Annual Koala Survey, Redland
ANNUAL KOALA SURVEY
Koala sightings wanted!
20 & 21 October 2012
Redland City Council and the local Koala Action Group need your help with the annual Redlands Koala Count-a-thon Survey.
Please report all koala sounds or sightings in the Redlands during the survey weekend on October 20 and 21.
Phone 3820 1103 between 8am and 5pm.
Tell us – where you spotted a koala.
Koala sighting information is critical in helping to protect our local koalas.
How to Spot a Koala
Scats or droppings at the base of the tree, under the branches or on walkways and pathways.
Scratches on tree trunks or shredded bark on the trunk or as the base of a tree.
During breeding season (August – December) you will ofter hear the male koala bellowing and sometimes the female calling out.
Check ALL trees:
Most people only look for koalas in eucalypt trees, but they will also use other trees to rest and shelter in, especially in urban areas.
Koalas will also use casuarinas, melaleucas, poinciana, bottle brush, fig trees, palm trees… just about any trees.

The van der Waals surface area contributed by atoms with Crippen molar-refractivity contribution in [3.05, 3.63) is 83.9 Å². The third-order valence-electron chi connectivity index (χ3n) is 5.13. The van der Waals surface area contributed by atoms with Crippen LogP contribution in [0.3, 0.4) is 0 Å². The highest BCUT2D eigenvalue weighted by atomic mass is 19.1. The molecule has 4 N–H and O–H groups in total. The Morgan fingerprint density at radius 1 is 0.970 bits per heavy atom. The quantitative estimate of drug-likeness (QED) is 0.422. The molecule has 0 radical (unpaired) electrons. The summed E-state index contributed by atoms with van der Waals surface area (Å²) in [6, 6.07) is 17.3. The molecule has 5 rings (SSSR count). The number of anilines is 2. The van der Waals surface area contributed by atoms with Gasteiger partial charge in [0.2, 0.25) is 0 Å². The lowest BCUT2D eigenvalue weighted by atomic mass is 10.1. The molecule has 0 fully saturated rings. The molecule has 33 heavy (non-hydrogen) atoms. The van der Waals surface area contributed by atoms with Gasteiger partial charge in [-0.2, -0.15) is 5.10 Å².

The weather can help you:
On hot days koalas can often be found up high catching the breeze or in dense shady trees such as mango, malaleucas, fig trees or macarangas.
On cold days they will nestle into a fork of a tree or on a branch in a nice sunny spot.
HOW TO SPOT A KOALA IN THE WILD
At the time of European settlement in Australia, there were millions of koalas in the wild. Now, due to deforestation, road accidents, dog attacks and bushfires, the population of koalas has declined significantly.
In fact, the Australian Koala Foundation estimates that there are currently less than 100,000 koalas left in the wild. While this means that it’s harder to spot the furry marsupials in the wild, there are a few things you can do to increase your chances.
Koalas can be quite secretive and solitary creatures, so you will often need patience when trying to spot one in its natural habitat. A good sign that a koala is in the vicinity is if you see a Eucalypt tree with its branches partially stripped bare of foliage. Scan the rest of the tree’s branches and you might see a koala in its midst (particularly if it is a Forest Red Gum or Queensland Blue Gum). Also keep an eye out for koala droppings or a strong smell, which male koalas leave on the trees to mark their territories. One of the best places in Southeast Queensland to spot a koala is in Redlands Shire near Moreton Bay.